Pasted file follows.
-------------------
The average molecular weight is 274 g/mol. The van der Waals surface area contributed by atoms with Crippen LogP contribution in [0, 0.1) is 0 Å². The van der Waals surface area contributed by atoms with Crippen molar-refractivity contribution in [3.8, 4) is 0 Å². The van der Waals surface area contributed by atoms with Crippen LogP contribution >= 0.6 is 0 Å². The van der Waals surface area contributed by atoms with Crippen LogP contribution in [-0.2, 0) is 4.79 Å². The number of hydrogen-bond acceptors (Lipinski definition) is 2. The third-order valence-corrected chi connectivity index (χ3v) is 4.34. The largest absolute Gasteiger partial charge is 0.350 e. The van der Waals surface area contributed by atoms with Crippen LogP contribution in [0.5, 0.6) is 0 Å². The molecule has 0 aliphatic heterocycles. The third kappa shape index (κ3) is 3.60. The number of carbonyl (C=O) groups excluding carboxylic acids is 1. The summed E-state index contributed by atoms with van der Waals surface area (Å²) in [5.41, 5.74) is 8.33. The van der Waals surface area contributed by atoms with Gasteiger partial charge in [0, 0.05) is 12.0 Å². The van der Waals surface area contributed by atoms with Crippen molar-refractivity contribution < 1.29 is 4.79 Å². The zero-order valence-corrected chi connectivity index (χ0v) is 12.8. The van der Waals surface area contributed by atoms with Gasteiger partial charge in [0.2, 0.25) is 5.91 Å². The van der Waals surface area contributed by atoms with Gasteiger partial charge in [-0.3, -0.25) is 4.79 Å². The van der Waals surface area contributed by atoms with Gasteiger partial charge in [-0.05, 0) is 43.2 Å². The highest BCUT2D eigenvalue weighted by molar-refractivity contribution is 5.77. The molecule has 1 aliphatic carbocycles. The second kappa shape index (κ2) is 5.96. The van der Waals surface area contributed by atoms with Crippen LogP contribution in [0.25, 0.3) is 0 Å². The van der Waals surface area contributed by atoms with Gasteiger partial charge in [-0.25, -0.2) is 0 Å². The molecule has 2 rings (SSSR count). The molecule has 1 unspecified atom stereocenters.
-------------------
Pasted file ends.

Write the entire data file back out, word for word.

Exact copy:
The average molecular weight is 274 g/mol. The van der Waals surface area contributed by atoms with Crippen LogP contribution in [0, 0.1) is 0 Å². The van der Waals surface area contributed by atoms with Crippen molar-refractivity contribution in [3.8, 4) is 0 Å². The van der Waals surface area contributed by atoms with Crippen LogP contribution >= 0.6 is 0 Å². The van der Waals surface area contributed by atoms with Crippen LogP contribution in [-0.2, 0) is 4.79 Å². The number of hydrogen-bond acceptors (Lipinski definition) is 2. The third-order valence-corrected chi connectivity index (χ3v) is 4.34. The largest absolute Gasteiger partial charge is 0.350 e. The van der Waals surface area contributed by atoms with Crippen LogP contribution in [0.5, 0.6) is 0 Å². The molecule has 0 aliphatic heterocycles. The third kappa shape index (κ3) is 3.60. The number of carbonyl (C=O) groups excluding carboxylic acids is 1. The summed E-state index contributed by atoms with van der Waals surface area (Å²) in [5.41, 5.74) is 8.33. The van der Waals surface area contributed by atoms with Gasteiger partial charge in [0, 0.05) is 12.0 Å². The van der Waals surface area contributed by atoms with Crippen molar-refractivity contribution < 1.29 is 4.79 Å². The zero-order valence-corrected chi connectivity index (χ0v) is 12.8. The van der Waals surface area contributed by atoms with Gasteiger partial charge in [0.2, 0.25) is 5.91 Å². The van der Waals surface area contributed by atoms with Gasteiger partial charge in [-0.3, -0.25) is 4.79 Å². The van der Waals surface area contributed by atoms with Gasteiger partial charge in [-0.05, 0) is 43.2 Å². The highest BCUT2D eigenvalue weighted by molar-refractivity contribution is 5.77. The molecule has 1 aliphatic carbocycles. The second kappa shape index (κ2) is 5.96. The van der Waals surface area contributed by atoms with Crippen LogP contribution in [0.25, 0.3) is 0 Å². The van der Waals surface area contributed by atoms with Gasteiger partial charge in [-0.25, -0.2) is 0 Å². The molecule has 2 rings (SSSR count). The molecule has 1 unspecified atom stereocenters.